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Starting out on the right track
Career Liftoff was launched by two career-counseling veterans to help students match their interests with potential jobs.

Pioneer Press Press

In James Lewis and Gary Anderson's line of work, helping people get it right the first time is crucial.

During careers in human resources work and career counseling, the two former Control Data Corp. employees occasionally ran into people who had seemingly ended up in the wrong field.

A person coming in to talk about a career might end up deciding that "I'm a really good accountant, but I don't enjoy it," Lewis said. "It's better to sort that out at a younger age and find something you're interested in."

That simple advice isn't so simple to execute, and that disconnect gave Lewis and Anderson the idea to develop their own questionnaire and start a business.

They launched Career Liftoff in 2003. Four years later, their database boasts 15,000 users, and they say the business is starting to grow faster.

They developed Career Liftoff's survey from scratch, working with Ronald Page, a human resources consultant in Minneapolis with expertise in test development. One aim was to keep the inventory focused on the user's interests, Lewis said, as opposed to broader topics.

"What other inventories do is try to tell students about leadership or gender issues," Lewis said. "They try to cover everything other than interest. It confuses the issue."

The launch of Career Liftoff itself is a bit of a second career for both Lewis and Anderson, though it's obviously something that matches up with their interests. They started small, using their own money, and say they're ready for the company's growth rate to accelerate.

Anderson, 66, recently retired as director of the Career Development Center at St. Olaf College in Northfield, Minn. Lewis, 71, has done consulting work for Fortune 500 companies and has a broad background in human resources work. Though some questioned their decision to start a company, the two said they needed something to keep them busy, and something they think is important.

"My best friend said, 'You've flunked retirement,' " Lewis said.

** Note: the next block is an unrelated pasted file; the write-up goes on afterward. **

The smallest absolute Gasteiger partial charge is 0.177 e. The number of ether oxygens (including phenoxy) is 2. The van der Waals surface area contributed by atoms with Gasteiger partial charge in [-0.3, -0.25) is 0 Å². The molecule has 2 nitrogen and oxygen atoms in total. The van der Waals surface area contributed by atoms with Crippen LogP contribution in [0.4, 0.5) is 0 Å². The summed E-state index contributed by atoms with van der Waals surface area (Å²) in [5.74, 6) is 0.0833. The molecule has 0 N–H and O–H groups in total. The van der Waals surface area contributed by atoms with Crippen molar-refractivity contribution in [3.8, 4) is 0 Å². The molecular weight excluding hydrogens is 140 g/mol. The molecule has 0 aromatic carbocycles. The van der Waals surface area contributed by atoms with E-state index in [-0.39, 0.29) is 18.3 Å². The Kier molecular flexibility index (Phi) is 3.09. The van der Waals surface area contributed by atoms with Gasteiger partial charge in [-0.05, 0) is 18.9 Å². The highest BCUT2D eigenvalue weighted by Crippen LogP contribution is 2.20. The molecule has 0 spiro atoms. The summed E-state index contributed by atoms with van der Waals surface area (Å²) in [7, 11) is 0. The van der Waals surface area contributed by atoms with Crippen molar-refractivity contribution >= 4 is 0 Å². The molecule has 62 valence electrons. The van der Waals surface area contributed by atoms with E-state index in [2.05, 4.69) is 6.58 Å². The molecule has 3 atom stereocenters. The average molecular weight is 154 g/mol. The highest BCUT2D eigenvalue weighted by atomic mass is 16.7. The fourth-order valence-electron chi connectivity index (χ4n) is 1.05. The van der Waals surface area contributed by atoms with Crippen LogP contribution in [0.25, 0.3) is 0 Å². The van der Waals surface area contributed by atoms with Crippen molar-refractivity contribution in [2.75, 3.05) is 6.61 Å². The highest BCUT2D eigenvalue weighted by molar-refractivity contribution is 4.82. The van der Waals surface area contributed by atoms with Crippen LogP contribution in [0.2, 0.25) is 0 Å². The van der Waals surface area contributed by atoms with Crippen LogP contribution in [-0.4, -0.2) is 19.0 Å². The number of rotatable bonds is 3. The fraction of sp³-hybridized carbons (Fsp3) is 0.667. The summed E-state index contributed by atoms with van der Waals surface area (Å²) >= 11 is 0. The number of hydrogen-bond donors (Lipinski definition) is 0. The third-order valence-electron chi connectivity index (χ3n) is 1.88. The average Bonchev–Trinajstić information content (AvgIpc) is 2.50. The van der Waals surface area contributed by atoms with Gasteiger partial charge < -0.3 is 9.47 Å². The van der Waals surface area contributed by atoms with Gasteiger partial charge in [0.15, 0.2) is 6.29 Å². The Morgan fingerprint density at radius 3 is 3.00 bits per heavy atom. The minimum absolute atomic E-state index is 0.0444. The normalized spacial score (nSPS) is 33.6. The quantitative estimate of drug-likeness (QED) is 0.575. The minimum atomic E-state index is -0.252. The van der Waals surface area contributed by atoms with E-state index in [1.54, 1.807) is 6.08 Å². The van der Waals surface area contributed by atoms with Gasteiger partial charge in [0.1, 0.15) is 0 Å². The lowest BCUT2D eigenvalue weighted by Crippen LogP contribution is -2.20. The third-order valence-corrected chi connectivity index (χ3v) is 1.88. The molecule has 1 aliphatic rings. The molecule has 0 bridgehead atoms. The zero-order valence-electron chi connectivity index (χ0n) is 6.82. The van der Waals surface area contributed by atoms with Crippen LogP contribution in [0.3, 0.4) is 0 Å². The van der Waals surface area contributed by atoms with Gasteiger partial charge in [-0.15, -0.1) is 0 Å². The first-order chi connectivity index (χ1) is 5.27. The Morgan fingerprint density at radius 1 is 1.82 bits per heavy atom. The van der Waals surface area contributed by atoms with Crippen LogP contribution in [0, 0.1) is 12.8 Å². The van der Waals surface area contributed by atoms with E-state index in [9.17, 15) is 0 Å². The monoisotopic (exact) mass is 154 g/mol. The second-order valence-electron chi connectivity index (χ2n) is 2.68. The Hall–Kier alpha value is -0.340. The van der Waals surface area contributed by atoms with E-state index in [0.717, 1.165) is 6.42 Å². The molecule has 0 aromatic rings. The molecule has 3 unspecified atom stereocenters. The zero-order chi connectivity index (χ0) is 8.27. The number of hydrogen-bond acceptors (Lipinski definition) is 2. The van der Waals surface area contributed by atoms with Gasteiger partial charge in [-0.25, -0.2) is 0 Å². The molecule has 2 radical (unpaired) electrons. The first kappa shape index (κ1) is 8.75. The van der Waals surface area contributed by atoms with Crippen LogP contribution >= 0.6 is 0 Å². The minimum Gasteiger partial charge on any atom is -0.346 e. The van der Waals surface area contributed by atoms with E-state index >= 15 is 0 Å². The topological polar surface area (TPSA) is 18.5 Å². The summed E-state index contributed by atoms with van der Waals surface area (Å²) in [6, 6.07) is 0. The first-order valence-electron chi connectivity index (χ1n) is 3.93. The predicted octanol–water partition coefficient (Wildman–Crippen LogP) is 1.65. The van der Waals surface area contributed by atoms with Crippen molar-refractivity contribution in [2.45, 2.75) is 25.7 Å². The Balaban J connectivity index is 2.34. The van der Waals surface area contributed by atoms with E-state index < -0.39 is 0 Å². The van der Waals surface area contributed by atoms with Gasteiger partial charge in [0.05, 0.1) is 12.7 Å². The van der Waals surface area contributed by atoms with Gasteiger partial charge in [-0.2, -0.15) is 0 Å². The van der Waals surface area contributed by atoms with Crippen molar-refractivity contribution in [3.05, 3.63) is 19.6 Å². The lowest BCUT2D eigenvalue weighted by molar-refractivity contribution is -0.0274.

The multi-paged interest inventories commonly available have hundreds of questions that ask you to rate things like how much you like to garden, or to type in data, or play baseball.

On the list of potential jobs that the Career Liftoff survey could pick results from, "we scrubbed the database so the jobs are new and useful," Anderson said. For instance, they got a list of occupations but took out jobs such as "whale watcher" and "beekeeper."

The end result is a list of 240 questions that takes about half an hour to complete. That makes it shorter than competing inventories.

The difficulty, of course, is that Career Liftoff is trying to secure a spot in the already crowded world of interest inventories. Colleges and universities, not to mention high schools, can pick from any number of surveys that use high-tech approaches to crunching numbers from student surveys.

Their marketing efforts have focused on attending college and university-related trade shows around the country, where they've made many contacts and become better at selling their product, Anderson said. "Direct marketing has worked and we'll continue to do that," he said.

At the University of Florida, one of Career Liftoff's largest clients, the school's career resource center offers at least five assessments, said Farouk Dey, associate director for career development at the center. The competition includes the Strong Interest Inventory, and the Kuder Career Planning System.

"Sometimes students are interested in exploring skills or values," Dey said, "but when they say I'm not sure what I like, or how to translate my interest into majors or careers," they'll suggest the Career Liftoff assessment, he said.

After students take the survey, they have to come back to the career center to get the results, so that staff can guide them to the next step, Dey said. But not all of Career Liftoff's clients set up the assessment that way, and users are typically able to get immediate results - no waiting for e-mail or earth mail.

"Colleges' interest is to help those people select majors," Anderson said. "The challenging thing we found is that the good news is smart kids can do anything. And that's the bad news too." Kids may get pressured by their family to go in one direction, but they may not be picking something they'll really enjoy doing.

The company charges $20 for its online survey for individual visitors to its Web site, though it offers the service to larger customers at a reduced rate. Annual revenues are still relatively small, though they have grown 150 percent in the last two years as marketing efforts started to pay off.

Other large clients include the Walt Disney Co. and Ford Motor Co. employees who are part of the United Auto Workers union. Ford announced a year ago that it would cut its work force from 100,000 down to 70,000 or 65,000 in a huge restructuring. Those former employees who are trying to start a new career can all use Career Liftoff's interest inventory.

The founders also say their inventory works for kids at the middle school and high school level, although school funding at that level doesn't leave much left over for the types of service they offer. Still, they aren't dissuaded from trying.

"Somewhere down the road, this is something that really needs to get into every high school," Anderson said.

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